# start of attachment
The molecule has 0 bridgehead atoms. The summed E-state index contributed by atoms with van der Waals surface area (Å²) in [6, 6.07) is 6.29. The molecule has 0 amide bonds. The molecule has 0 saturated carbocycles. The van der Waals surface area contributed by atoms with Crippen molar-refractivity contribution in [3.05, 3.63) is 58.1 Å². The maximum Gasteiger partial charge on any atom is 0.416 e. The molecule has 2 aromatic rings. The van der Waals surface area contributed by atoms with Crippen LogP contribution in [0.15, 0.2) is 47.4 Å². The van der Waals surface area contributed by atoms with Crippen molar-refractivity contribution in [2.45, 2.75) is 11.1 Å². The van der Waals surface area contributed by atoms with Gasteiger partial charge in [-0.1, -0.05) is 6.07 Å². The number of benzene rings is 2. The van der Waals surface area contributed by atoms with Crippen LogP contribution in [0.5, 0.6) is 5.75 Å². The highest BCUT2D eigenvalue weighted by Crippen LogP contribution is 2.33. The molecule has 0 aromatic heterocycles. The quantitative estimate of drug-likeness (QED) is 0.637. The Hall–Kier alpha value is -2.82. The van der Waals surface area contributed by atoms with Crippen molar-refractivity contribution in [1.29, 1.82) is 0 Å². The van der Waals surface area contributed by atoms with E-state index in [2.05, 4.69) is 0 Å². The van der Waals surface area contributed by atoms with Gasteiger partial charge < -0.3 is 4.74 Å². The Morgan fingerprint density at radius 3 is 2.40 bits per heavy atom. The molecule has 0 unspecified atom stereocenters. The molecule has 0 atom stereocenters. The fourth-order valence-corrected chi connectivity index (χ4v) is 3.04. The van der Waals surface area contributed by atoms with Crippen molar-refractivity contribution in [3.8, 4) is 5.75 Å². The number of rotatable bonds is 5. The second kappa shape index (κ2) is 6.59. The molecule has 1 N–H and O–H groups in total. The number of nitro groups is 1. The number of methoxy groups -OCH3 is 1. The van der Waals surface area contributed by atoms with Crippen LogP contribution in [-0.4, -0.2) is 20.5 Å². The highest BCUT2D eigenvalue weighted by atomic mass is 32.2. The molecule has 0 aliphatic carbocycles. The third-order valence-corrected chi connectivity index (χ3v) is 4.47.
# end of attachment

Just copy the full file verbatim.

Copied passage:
The molecule has 0 bridgehead atoms. The summed E-state index contributed by atoms with van der Waals surface area (Å²) in [6, 6.07) is 6.29. The molecule has 0 amide bonds. The molecule has 0 saturated carbocycles. The van der Waals surface area contributed by atoms with Crippen molar-refractivity contribution in [3.05, 3.63) is 58.1 Å². The maximum Gasteiger partial charge on any atom is 0.416 e. The molecule has 2 aromatic rings. The van der Waals surface area contributed by atoms with Crippen LogP contribution in [0.15, 0.2) is 47.4 Å². The van der Waals surface area contributed by atoms with Crippen molar-refractivity contribution in [2.45, 2.75) is 11.1 Å². The van der Waals surface area contributed by atoms with Gasteiger partial charge in [-0.1, -0.05) is 6.07 Å². The number of benzene rings is 2. The van der Waals surface area contributed by atoms with Crippen LogP contribution in [0.5, 0.6) is 5.75 Å². The highest BCUT2D eigenvalue weighted by Crippen LogP contribution is 2.33. The molecule has 0 aromatic heterocycles. The quantitative estimate of drug-likeness (QED) is 0.637. The Hall–Kier alpha value is -2.82. The van der Waals surface area contributed by atoms with Crippen molar-refractivity contribution in [1.29, 1.82) is 0 Å². The van der Waals surface area contributed by atoms with E-state index in [2.05, 4.69) is 0 Å². The van der Waals surface area contributed by atoms with Gasteiger partial charge < -0.3 is 4.74 Å². The Morgan fingerprint density at radius 3 is 2.40 bits per heavy atom. The molecule has 0 unspecified atom stereocenters. The molecule has 0 atom stereocenters. The fourth-order valence-corrected chi connectivity index (χ4v) is 3.04. The van der Waals surface area contributed by atoms with Crippen molar-refractivity contribution in [3.8, 4) is 5.75 Å². The number of rotatable bonds is 5. The second kappa shape index (κ2) is 6.59. The molecule has 1 N–H and O–H groups in total. The number of nitro groups is 1. The number of methoxy groups -OCH3 is 1. The van der Waals surface area contributed by atoms with Crippen LogP contribution in [-0.4, -0.2) is 20.5 Å². The highest BCUT2D eigenvalue weighted by atomic mass is 32.2. The molecule has 0 aliphatic carbocycles. The third-order valence-corrected chi connectivity index (χ3v) is 4.47.